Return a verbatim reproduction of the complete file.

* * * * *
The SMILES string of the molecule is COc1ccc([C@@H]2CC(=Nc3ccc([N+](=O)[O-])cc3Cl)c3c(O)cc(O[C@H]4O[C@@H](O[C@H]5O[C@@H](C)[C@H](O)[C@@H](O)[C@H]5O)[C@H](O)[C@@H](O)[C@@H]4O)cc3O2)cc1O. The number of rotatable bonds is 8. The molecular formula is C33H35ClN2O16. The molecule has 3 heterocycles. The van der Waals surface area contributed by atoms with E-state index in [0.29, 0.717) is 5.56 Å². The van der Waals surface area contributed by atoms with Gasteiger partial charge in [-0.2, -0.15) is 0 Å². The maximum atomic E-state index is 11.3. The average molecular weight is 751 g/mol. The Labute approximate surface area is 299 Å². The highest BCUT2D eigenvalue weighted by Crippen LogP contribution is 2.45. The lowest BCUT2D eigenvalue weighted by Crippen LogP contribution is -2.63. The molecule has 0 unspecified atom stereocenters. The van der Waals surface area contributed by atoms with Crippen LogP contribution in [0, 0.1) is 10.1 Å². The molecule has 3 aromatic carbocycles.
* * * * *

The SMILES string of the molecule is COc1ccc([C@@H]2CC(=Nc3ccc([N+](=O)[O-])cc3Cl)c3c(O)cc(O[C@H]4O[C@@H](O[C@H]5O[C@@H](C)[C@H](O)[C@@H](O)[C@H]5O)[C@H](O)[C@@H](O)[C@@H]4O)cc3O2)cc1O. The number of rotatable bonds is 8. The molecular formula is C33H35ClN2O16. The molecule has 3 heterocycles. The van der Waals surface area contributed by atoms with E-state index in [0.29, 0.717) is 5.56 Å². The van der Waals surface area contributed by atoms with Gasteiger partial charge in [-0.2, -0.15) is 0 Å². The maximum atomic E-state index is 11.3. The average molecular weight is 751 g/mol. The Labute approximate surface area is 299 Å². The highest BCUT2D eigenvalue weighted by Crippen LogP contribution is 2.45. The lowest BCUT2D eigenvalue weighted by Crippen LogP contribution is -2.63. The molecule has 0 unspecified atom stereocenters. The van der Waals surface area contributed by atoms with Crippen LogP contribution in [0, 0.1) is 10.1 Å². The molecule has 3 aromatic carbocycles.